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About geszes

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    Unincorporated Area
  • Birthday 01/13/1989

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    Norfolk, VA
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    Transportation, mass transit, urban planning, web development, photography.
  1. I think the State report is overestimating the willingness of Southside residents to drive an hour across the HRBT to Newport News just get to a High-Speed Rail station. High-Speed Rail would be nice (as always), but the more serious problem is the lack of intra-regional transportation once you get off the train. If in Hampton Roads, your options when you arrive by train from DC or New York are HRT buses and taxis, say good-bye to a stream of visitors and business travelers arriving by train. On the other hand, if you take the train, currently from Newport News, to DC, Baltimore, New Yor
  2. I'm really glad Brussels was brought up earlier; I hail from Hungary and have grown up riding mass transit for most of my life, and it surprises me that solutions routinely used in Europe and others parts of the world are thought impossible here. Just a simple example: earlier in the thread, whether light rail could travel through Ghent feasibly was debated, but it's a fairly common occurrence for light rail / trams to share a lane with road traffic, where it obeys signals just like any other vehicle. This solution is often used for dense urban environments where there's no space to give th
  3. I hope the city will be creative rather than conservative with establishing a route for the Naval Station extension. Rumor has it that they've been eyeing Redgate Ave immediately next to Norfolk Southern's rail yards as a route through Ghent, but that'd miss the Colley/21st activity center completely. Manteo Street/Newport Ave would be a better route in serving major activity centers.
  4. I am quite pleased with Va Beach's recent Pembroke Area Implementation Plan... I hope they will keep that fully in mind as they conduct this new study. One station near the vicinity of the I-264 Independence Blvd exit should be developed as a Transit Center: offering plentiful Park-and-Ride spaces in a multi-level parking facility (with preferably ground floor retail), as well as move the HRT bus hub at Pembroke Mall to this new location. A redesign of the I-264 Independence Blvd interchange is due anyway, and this Transit Center could capture drivers from eastern Va Beach, and both North a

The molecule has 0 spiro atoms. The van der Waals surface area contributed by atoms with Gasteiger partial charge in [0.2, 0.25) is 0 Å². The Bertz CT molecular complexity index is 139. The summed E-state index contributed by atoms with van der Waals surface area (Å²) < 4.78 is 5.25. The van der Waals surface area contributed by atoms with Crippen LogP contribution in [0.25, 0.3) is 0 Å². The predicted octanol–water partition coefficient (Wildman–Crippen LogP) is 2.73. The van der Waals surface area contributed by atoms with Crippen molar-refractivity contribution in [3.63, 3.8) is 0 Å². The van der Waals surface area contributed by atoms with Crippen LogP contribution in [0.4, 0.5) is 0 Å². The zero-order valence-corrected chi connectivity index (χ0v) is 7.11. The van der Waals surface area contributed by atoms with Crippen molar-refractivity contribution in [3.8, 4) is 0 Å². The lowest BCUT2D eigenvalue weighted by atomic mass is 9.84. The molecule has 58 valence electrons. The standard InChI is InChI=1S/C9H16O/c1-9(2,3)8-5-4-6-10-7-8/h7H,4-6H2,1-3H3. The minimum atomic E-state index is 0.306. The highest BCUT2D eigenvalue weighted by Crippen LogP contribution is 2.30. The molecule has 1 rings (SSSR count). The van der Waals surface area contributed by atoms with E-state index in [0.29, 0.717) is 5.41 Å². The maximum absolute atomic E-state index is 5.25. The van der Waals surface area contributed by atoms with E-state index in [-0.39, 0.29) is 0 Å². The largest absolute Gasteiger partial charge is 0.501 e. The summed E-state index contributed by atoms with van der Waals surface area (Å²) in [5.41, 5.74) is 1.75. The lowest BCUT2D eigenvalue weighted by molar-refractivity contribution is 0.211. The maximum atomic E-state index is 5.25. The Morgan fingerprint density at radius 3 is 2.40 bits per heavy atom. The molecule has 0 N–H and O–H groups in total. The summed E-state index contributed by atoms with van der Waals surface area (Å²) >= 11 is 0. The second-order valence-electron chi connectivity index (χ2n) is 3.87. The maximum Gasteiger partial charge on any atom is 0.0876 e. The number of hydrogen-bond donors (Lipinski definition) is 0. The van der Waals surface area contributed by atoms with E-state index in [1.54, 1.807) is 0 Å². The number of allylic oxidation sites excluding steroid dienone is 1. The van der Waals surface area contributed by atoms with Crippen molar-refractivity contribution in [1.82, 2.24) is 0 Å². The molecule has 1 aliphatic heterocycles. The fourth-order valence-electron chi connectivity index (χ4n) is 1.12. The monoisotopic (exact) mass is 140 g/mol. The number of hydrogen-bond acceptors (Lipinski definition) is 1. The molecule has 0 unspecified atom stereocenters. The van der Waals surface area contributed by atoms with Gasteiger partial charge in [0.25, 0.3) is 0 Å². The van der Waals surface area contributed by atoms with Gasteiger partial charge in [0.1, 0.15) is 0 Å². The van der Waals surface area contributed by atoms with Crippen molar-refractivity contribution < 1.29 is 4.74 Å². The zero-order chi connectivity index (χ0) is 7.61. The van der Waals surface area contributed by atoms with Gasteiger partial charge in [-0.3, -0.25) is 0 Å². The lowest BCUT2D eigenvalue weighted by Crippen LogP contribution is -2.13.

5. Does this look safe to everyone? Pictures from Metromont's new precast garage near Foreman Field:
  6. Good point, I did pretty much forget about the Port of Virginia expansion Though it'd be interesting to have nice juicy facts on where exactly that freight would be headed, I can't help but think that such a project would be best served with a highway connection in the direction of 460/Wakefield/Petersburg, as opposed to facilities feeding traffic towards the good-old Coliseum. VA-164, which is the closest accessible higway in proximity to the new terminal, could be extended to provide a much-needed western spoke of the HR road system. It's still cheaper than the Third Crossing
  7. The problem with the Third Crossing I-564 - MMMBT connection is that is that it's an inconvenient detour from the 'straight-line' I-64 HRBT path for locals and visitors alike. It would link I-564 with I-664 that ties back into I-64 at the Coliseum, creating a chokepoint in case traffic levels are already high on both corridors (such as a hurricane evacuation. They might wish to look into setting up contraflow to keep the I-64 and the I-664-originated traffic on opposing sides). The main trunk of traffic is I-64, and unless you put tolls on the existing HRBT or place menacing signage to manipul